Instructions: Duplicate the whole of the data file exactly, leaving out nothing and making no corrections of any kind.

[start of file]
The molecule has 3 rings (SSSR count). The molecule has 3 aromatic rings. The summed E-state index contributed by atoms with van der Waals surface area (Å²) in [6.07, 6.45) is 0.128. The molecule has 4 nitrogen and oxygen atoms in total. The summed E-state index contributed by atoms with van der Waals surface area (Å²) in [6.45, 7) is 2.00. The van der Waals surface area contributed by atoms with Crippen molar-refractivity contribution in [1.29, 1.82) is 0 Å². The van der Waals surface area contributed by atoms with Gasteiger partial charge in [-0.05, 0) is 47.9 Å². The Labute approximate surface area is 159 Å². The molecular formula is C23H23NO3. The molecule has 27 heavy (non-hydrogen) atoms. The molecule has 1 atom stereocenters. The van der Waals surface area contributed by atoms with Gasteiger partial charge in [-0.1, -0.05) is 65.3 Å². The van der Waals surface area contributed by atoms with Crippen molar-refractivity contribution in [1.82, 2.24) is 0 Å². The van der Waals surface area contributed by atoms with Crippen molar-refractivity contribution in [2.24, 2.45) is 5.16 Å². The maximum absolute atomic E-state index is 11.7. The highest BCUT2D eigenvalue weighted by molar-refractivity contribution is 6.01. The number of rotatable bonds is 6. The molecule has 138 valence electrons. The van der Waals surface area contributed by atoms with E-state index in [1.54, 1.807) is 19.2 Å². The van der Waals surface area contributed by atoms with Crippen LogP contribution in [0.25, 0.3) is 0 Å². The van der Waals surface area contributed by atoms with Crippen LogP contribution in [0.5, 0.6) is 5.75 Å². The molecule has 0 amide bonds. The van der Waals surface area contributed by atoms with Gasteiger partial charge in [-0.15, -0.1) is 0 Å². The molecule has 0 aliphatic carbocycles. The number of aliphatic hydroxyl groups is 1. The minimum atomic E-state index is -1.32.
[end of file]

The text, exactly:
The molecule has 3 rings (SSSR count). The molecule has 3 aromatic rings. The summed E-state index contributed by atoms with van der Waals surface area (Å²) in [6.07, 6.45) is 0.128. The molecule has 4 nitrogen and oxygen atoms in total. The summed E-state index contributed by atoms with van der Waals surface area (Å²) in [6.45, 7) is 2.00. The van der Waals surface area contributed by atoms with Crippen molar-refractivity contribution in [1.29, 1.82) is 0 Å². The van der Waals surface area contributed by atoms with Gasteiger partial charge in [-0.05, 0) is 47.9 Å². The Labute approximate surface area is 159 Å². The molecular formula is C23H23NO3. The molecule has 27 heavy (non-hydrogen) atoms. The molecule has 1 atom stereocenters. The van der Waals surface area contributed by atoms with Gasteiger partial charge in [-0.1, -0.05) is 65.3 Å². The van der Waals surface area contributed by atoms with Crippen molar-refractivity contribution in [1.82, 2.24) is 0 Å². The van der Waals surface area contributed by atoms with Crippen molar-refractivity contribution in [2.24, 2.45) is 5.16 Å². The maximum absolute atomic E-state index is 11.7. The highest BCUT2D eigenvalue weighted by molar-refractivity contribution is 6.01. The number of rotatable bonds is 6. The molecule has 138 valence electrons. The van der Waals surface area contributed by atoms with E-state index in [1.54, 1.807) is 19.2 Å². The van der Waals surface area contributed by atoms with Crippen LogP contribution in [0.25, 0.3) is 0 Å². The van der Waals surface area contributed by atoms with Crippen LogP contribution in [0.5, 0.6) is 5.75 Å². The molecule has 0 amide bonds. The van der Waals surface area contributed by atoms with Gasteiger partial charge in [-0.15, -0.1) is 0 Å². The molecule has 0 aliphatic carbocycles. The number of aliphatic hydroxyl groups is 1. The minimum atomic E-state index is -1.32.